The below guest post is from Michael Fior, faculty in the Visual and Performing Arts department. Myoung Joo Chun, Director of Graduate Interior Design, is the instructor of the studio. You can contact her at mchun [at] Endicott [dot] edu with any questions about the Interior Design Graduate program.
On Monday, May 16, the eight members of the first Endicott MFA and MA cohort assembled, somewhat anxiously, for the final critique of the semester-long ID515 Concentration Option Studio Project.
A number of guests attended to support the eight members with their comments and to celebrate together, including: Mary Huegel, V.P. & Dean of the School of Graduate and Professional Studies; Professor Barbara Maier; Kevin Renz, Associate Dean of Interior Design & Sustainable Design; Associate Professor Andrew Brody; Assistant Professor Robert Anderson; Robert Augustine, Adjunct Faculty; Kathy Moore, Visual Arts Coordinator; Kristin Solias, Adjunct Faculty; and John Hale, architect and owner of Hale Design Studio.
The Project Statement students addressed was a design for a School of Fine Arts. According to the Program, New York University had been given an endowment for the school, including funding to acquire and renovate a six story loft building near Washington Square. The University brief asked the Designer to create a building which was not only functional, but had a visual concept which would help establish the image of the school. The designer would also help to create the philosophical concept of an arts education.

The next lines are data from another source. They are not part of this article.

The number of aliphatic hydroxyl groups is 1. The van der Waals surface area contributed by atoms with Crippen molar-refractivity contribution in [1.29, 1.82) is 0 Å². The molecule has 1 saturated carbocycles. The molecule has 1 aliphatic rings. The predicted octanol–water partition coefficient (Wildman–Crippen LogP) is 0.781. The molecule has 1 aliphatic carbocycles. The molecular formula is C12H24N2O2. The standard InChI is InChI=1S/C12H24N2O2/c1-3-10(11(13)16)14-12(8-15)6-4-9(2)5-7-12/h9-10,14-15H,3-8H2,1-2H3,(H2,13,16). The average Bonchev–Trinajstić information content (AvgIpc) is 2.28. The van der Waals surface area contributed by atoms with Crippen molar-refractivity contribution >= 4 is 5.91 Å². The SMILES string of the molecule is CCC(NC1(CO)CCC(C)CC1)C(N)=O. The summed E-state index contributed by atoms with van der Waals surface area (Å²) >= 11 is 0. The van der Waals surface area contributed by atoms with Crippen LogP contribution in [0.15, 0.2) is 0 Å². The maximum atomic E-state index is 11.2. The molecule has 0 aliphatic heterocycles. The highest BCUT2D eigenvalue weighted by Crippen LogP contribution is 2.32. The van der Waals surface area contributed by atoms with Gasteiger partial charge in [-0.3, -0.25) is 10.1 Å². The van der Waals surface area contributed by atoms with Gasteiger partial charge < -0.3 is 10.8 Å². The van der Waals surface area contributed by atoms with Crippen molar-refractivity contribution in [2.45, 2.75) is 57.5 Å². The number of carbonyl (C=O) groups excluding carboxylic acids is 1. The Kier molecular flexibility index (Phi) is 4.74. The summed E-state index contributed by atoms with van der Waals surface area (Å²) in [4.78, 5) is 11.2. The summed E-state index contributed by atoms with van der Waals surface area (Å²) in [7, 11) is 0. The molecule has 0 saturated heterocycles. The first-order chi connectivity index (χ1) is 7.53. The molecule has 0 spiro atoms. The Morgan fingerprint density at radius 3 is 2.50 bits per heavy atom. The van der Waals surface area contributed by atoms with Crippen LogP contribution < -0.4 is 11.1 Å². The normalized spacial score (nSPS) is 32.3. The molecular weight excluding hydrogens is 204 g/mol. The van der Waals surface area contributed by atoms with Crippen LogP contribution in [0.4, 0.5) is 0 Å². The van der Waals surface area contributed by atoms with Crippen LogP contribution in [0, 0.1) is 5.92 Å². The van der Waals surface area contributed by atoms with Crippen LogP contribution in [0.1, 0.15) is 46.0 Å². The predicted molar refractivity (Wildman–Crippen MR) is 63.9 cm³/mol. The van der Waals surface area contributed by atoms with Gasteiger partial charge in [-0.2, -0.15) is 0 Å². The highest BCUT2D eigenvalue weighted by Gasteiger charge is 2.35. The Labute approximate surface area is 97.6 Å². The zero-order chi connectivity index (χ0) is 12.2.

In addition to philosophy and design, consideration of context would be required. Since the facility is in a historical neighborhood, the façade could be altered but not removed.
The Project Statement also noted that the planning of the new facility should represent the interests of the University, the neighborhood, and the funding foundation. The design should reflect the varied international quality of the current art world, and express the designer’s concept of the potential role of such a school in future cultural development.
One element missing from the program, but of great importance to the project, was what the school specifically proposed to teach, and to what proposed audience, allowing Designers to create personal visions of the purpose of the building. Students chose a wide range of project types, from performing arts, to traditional two and three dimensional work, to cooking, to fashion – all exploring the definition of teaching and the stretching the limitations of our traditional ways of looking at interior space.
Congratulations to all eight presenting members and many thanks to the guests for attending. Great work!